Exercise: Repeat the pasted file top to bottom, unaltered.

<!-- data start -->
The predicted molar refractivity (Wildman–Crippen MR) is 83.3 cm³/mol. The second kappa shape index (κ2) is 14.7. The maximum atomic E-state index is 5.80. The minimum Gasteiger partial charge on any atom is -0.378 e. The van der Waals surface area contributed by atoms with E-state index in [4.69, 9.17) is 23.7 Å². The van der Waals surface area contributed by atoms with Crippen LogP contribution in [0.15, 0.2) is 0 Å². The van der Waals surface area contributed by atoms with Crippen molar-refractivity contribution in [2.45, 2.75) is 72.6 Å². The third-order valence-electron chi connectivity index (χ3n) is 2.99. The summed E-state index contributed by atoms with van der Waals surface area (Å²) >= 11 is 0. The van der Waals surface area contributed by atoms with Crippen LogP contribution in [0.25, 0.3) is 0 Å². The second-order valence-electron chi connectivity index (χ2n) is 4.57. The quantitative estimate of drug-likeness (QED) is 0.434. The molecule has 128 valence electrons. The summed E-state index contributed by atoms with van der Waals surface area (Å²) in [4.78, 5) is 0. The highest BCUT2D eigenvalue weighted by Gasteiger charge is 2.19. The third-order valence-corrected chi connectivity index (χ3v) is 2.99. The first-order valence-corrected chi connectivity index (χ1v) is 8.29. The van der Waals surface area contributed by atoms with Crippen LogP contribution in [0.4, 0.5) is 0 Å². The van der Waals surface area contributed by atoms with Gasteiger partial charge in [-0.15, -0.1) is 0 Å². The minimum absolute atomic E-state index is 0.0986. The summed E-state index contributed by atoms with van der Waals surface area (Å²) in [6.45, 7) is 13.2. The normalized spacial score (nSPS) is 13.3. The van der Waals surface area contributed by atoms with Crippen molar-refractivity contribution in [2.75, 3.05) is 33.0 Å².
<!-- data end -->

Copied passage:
The predicted molar refractivity (Wildman–Crippen MR) is 83.3 cm³/mol. The second kappa shape index (κ2) is 14.7. The maximum atomic E-state index is 5.80. The minimum Gasteiger partial charge on any atom is -0.378 e. The van der Waals surface area contributed by atoms with E-state index in [4.69, 9.17) is 23.7 Å². The van der Waals surface area contributed by atoms with Crippen LogP contribution in [0.15, 0.2) is 0 Å². The van der Waals surface area contributed by atoms with Crippen molar-refractivity contribution in [2.45, 2.75) is 72.6 Å². The third-order valence-electron chi connectivity index (χ3n) is 2.99. The summed E-state index contributed by atoms with van der Waals surface area (Å²) >= 11 is 0. The van der Waals surface area contributed by atoms with Crippen LogP contribution in [0.25, 0.3) is 0 Å². The second-order valence-electron chi connectivity index (χ2n) is 4.57. The quantitative estimate of drug-likeness (QED) is 0.434. The molecule has 128 valence electrons. The summed E-state index contributed by atoms with van der Waals surface area (Å²) in [4.78, 5) is 0. The highest BCUT2D eigenvalue weighted by Gasteiger charge is 2.19. The third-order valence-corrected chi connectivity index (χ3v) is 2.99. The first-order valence-corrected chi connectivity index (χ1v) is 8.29. The van der Waals surface area contributed by atoms with Crippen LogP contribution in [0.4, 0.5) is 0 Å². The van der Waals surface area contributed by atoms with Gasteiger partial charge in [-0.15, -0.1) is 0 Å². The minimum absolute atomic E-state index is 0.0986. The summed E-state index contributed by atoms with van der Waals surface area (Å²) in [6.45, 7) is 13.2. The normalized spacial score (nSPS) is 13.3. The van der Waals surface area contributed by atoms with Crippen molar-refractivity contribution in [2.75, 3.05) is 33.0 Å².